Web Sites Warned to Comply With Children's Online Privacy Law

FTC Also Works to Educate Children's Sites About Law's Privacy Protections

For Release

The Federal Trade Commission is sending e-mails to scores of Web sites directed to children to alert them that they must comply with the Children's Online Privacy Protection Act (COPPA) and its implementing regulations if they are collecting personally identifiable information from children under 13. The FTC enforces COPPA which went into effect April 21. COPPA requires that Web sites directed to children and general audience sites that knowingly collect personal information from children post privacy policies and obtain parental consent.

"Protecting children's privacy is a priority for the FTC," said Jodie Bernstein, Director of the FTC's Bureau of Consumer Protection. "We intend to ensure that Web sites collecting personal information from kids are complying with COPPA and that kids' information is protected, not exploited."

FTC staff recently "surfed" the Internet, checking a number of children's sites for compliance with COPPA's provisions. Roughly a quarter of the kids sites visited provided a wide variety of children's content without collecting any personal information. But of the sites that did collect kids' personally identifiable information, roughly half appeared to have substantial compliance problems. Those sites received an e-mail saying, in part,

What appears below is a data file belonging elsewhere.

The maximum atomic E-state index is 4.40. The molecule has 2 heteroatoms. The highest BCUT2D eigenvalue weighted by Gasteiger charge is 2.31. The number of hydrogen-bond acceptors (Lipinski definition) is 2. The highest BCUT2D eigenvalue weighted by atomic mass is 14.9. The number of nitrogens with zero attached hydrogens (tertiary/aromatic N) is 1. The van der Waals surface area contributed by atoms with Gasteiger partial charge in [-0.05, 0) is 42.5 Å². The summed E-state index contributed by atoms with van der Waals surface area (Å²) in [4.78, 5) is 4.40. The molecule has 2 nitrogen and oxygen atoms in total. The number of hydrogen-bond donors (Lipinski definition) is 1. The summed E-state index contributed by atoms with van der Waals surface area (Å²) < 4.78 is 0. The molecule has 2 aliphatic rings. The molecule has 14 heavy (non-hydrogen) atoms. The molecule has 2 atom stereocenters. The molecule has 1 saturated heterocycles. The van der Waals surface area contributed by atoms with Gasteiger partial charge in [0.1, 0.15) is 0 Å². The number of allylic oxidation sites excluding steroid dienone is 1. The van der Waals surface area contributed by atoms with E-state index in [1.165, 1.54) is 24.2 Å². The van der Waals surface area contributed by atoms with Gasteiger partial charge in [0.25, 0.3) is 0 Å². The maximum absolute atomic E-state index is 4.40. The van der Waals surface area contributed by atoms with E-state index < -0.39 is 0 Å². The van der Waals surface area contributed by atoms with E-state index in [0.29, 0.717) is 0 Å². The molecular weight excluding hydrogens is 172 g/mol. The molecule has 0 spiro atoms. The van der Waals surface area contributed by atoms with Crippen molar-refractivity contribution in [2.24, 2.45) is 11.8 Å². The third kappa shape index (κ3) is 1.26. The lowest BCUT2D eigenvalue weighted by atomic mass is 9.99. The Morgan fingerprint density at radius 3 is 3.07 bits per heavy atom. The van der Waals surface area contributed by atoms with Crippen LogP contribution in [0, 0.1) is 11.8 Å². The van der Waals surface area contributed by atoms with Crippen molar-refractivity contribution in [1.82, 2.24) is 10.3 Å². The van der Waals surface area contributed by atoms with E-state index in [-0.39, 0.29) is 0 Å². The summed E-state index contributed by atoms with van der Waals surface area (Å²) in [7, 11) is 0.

"Although the law requires that you take certain steps to protect the privacy of children online, your site appears to collect personally identifying information from children under 13 without providing a privacy policy, without giving notice to parents, and/or without getting parental consent. We recommend that you review your web site with respect to information collection from children in light of the law's requirements. Be aware that the FTC will monitor web sites to determine whether legal action is warranted."

The FTC has launched a special Web page at www.ftc.gov/kidzprivacy to help children, parents, and site operators understand the provisions of COPPA and how the new law will affect them. Resources available on the Web site include guides for businesses and parents, and "safe surfing" tips for kids.

The FTC is undertaking a number of other educational initiatives to encourage compliance with COPPA's provisions. The agency will be conducting a public training program for Web site operators on COPPA compliance issues, at FTC headquarters on Tuesday, August 22. Presentations will focus on such areas as privacy policies and parental notices, how to obtain verifiable parental consent, and safe harbor programs under the Rule.

In addition, the FTC is also working with the Department of Education to provide schools with information about COPPA and how they can help educate students and parents about online privacy. The publication will be distributed to schools nationwide.

The Children's Online Privacy Protection Act became effective on April 21, 2000. Violators of COPPA are subject to FTC law enforcement action, including civil penalties of $11,000 per violation. The FTC currently has a number of nonpublic investigations underway.

Information about the Children's Online Privacy Protection Act is available from the FTC's web site at http://www.ftc.gov/kidzprivacy and also from the FTC's Consumer Response Center, Room 130, 600 Pennsylvania Avenue, N.W., Washington, D.C. 20580; toll free at 877-FTC-HELP (877-382-4357); TDD for the hearing impaired 1-866-653-4261. To find out the latest news as it is announced, call the FTC NewsPhone recording at 202-326-2710.

Claudia Bourne

Farrell Office of Public Affairs

202-326-2181

Toby Levin

Bureau of Consumer Protection

202-326-3156

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